3.  Dispose of eye make-up after an eye infection

If you get conjunctivitis (pink eye), even if it resolves with antibiotic drops, you must throw away your eye make-up, at the very least your mascara.  Adenovirus particles can live on the surfaces of inanimate objects for upwards of one month .  And, you likely had the infection even before you started manifesting symptoms.  So it’s not good enough to just stop using the products when you have the conjunctivitis and the resume use once the pink eye improves.

One question I get asked often is if a patient can wear make-up if they have blepharitis.  Blepharitis is not an eye infection.  It’s inflammation of the eyelids, so technically, you can continue using your make-up with blepharitis.  However, there are certain types of make-up which are non-clogging and may be better tolerated by people with blepharitis.   Cosmetics may say “non-comedogenic” but that doesn’t necessarily mean they are oil-free.   AND, blepharitis can be caused by staph – remember, there’s a lot of staph just hanging out on your skin and lashes.   So, if you have the severe form of blepharitis – staph marginal disease – then check with your ophthalmologist regarding make-up use.

4.  Eye shadows (powder form) are good for 1-2 years, but don’t forget to clean your brushes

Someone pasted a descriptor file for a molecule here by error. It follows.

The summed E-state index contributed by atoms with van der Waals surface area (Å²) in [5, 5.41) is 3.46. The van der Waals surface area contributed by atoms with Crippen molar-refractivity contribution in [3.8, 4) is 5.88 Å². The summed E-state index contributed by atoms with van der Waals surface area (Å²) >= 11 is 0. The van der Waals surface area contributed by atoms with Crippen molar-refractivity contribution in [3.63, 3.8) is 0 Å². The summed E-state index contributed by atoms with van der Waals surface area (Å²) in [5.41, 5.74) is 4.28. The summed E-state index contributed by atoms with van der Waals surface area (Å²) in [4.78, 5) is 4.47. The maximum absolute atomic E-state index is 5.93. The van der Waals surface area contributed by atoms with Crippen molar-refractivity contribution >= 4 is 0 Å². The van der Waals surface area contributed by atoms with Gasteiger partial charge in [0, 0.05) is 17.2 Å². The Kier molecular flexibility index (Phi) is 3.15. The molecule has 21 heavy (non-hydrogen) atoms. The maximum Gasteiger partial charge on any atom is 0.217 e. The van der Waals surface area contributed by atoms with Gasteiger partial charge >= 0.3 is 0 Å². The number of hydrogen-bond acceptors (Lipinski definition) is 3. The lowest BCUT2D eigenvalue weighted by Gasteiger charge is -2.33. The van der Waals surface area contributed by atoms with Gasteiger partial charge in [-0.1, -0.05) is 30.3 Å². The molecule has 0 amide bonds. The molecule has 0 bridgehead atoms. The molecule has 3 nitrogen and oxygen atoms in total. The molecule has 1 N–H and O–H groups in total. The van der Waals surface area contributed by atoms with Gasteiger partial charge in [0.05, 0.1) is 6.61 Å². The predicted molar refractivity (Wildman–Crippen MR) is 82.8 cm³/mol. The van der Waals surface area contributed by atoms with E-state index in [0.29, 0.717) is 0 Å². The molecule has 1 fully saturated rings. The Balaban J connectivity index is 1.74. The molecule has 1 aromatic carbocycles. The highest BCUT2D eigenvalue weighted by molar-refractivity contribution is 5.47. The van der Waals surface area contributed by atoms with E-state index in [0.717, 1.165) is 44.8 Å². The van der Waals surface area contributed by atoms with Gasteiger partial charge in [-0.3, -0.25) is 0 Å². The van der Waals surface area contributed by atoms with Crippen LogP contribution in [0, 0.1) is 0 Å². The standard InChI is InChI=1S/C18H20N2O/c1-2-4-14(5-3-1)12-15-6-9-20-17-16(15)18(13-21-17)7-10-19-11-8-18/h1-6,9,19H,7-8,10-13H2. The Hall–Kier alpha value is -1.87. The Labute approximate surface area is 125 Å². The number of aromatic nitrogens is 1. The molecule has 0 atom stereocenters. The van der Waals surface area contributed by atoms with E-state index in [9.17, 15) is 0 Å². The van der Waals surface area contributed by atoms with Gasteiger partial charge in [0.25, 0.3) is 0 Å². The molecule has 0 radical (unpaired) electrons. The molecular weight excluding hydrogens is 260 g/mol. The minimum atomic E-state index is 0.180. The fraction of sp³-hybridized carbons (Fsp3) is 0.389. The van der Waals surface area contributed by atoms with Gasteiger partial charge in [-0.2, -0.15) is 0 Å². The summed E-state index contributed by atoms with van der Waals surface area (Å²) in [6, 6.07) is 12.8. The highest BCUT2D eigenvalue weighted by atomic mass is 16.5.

I have a bit of an eyeshadow addiction.  It started when I moved here to Hawaii.  I would get my make-up done at the MAC counter before our photos for our Honolulu magazine ad and have to buy $50 worth of makeup.  There’s just something so pretty about all the colors.  Anyway, here is the embarassing picture of the contents of my make-up drawer.  I own one eyeliner, one blush and a million pots of shadow.

Thankfully, since most eye shadows are powders, they carry much less risk of bacterial infection.  So, I’m safe to indulge my eye shadow addiction.  Though, now that I pulled out all my eye shadows, I see some in this pile from my days in NYC, which was 8 years ago!  Guess those are going in the trash now.  Another thing is even if eye shadow is safe for 2 years,  people often neglect to clean their make-up brushes and these can harbor bacteria.  I clean my brushes with MAC cleaner.  I’ll also use baby shampoo for a real deep clean as well.

5.  Remove make-up before sleeping (even if you have lash extensions).

This is a great time to review some standard eyelid cleaning techniques.  I see a lot of blepharitis in my adult patients, especially in women who wear lash extensions.  They have the extensions and then wear make-up, but they are so worried about losing their precious extensions, that they don’t clean their eyelids properly.  This almost always results in blepharitis.  Washing your eyebrows and eyelids with antibacterial shampoo (Johnson & Johnson’s baby shampoo is what I prefer) can help control blepharitis.  Put a small bit of dilute baby shampoo on your ring finger and suds right on to the lid margin for 30 seconds on each eye.